Emerging new states declare climate emergency

Time for an ecological transition based on social justice

Editorial by EFA President Lorena López de Lacalle

Despite a spring full of new scientific reports, grassroots movements, demonstrations and school strikes claiming for radical measures to curb climate change, governments do not seem to consider our planet’s future is at stake.

In 2016, European governments gathered in Paris to agree upon the necessary steps to fight climate change. Not only the measures adopted were insufficient to face climate change challenges, but we have sadly seen that most of their commitments were never kept.

It becomes thus evident that climate change action is a bottom-up demand. Citizens are strongly mobilized asking for immediate action and we start to see local and regional institutions taking decisive steps, as many cities have shown by signing the Global Covenant of Mayors for Climate and Energy.

Emerging new states are proactively responding too. Since Scotland First Minister Nicola Sturgeon declared that “there is a climate emergency in the world”, on 28 April 2019, other countries like Wales and Catalonia have followed.

A good example of the measures that these governments are undertaking is the zero-carbon economy goal by 2050 In Scotland. Wales will also seize its tidal energy potential. In the case of Catalonia, Sustainability Minister Meritxell Budó has stated that “climate change is a global process that requires the involvement of society as a whole: citizens, companies and governments”.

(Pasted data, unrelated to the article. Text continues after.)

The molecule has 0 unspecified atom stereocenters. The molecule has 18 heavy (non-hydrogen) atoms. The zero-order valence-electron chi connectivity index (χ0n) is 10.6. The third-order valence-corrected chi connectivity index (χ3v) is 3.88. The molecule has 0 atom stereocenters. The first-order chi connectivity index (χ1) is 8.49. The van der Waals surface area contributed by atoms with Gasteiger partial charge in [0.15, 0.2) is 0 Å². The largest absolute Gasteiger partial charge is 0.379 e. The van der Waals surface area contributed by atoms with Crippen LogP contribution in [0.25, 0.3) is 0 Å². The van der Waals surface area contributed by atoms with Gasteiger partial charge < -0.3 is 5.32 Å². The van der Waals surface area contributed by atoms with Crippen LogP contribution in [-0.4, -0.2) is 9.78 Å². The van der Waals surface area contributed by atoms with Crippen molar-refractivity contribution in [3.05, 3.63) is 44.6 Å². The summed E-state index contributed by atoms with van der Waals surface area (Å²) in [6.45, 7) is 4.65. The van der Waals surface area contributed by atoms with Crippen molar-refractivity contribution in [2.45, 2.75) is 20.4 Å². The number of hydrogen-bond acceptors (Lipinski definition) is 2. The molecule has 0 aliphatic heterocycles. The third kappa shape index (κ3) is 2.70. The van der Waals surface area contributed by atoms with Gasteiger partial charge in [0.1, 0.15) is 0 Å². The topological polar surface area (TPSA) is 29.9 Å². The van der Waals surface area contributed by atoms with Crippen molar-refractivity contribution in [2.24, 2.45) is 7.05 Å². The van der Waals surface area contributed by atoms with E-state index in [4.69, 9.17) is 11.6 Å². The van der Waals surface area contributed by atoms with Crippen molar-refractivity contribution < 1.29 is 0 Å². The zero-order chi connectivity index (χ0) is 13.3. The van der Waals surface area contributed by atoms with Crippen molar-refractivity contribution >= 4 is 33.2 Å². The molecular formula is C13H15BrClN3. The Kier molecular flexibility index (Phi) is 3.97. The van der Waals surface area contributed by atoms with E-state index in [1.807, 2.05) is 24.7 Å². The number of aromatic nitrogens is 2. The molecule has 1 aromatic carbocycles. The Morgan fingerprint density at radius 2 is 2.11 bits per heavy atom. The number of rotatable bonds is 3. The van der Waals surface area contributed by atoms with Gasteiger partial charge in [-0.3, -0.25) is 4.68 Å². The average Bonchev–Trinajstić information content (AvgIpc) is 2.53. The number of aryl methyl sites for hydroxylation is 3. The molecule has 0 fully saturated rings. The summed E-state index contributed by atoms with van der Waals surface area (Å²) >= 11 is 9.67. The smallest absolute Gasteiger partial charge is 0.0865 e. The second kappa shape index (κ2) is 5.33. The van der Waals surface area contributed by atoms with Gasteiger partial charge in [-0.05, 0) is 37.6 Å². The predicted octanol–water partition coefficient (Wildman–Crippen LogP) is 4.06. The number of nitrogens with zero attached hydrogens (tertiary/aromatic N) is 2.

Once again, subsidiarity in the decision-making process is key in finding solutions to the current and urgent global problems. This is, bringing decisions closer to citizens and Involving them in real participatory processes to pave the way to effective and long-term policies to keep the temperature rise below 2ºC.

Climate change is a global threat which requires common, coordinated and immediate action. As the European Free Alliance, we are highly committed with the protection of the environment and its diversity. Together with our 46 member parties, we are working for an ecological transition in Europe based on social justice. It’s time for action.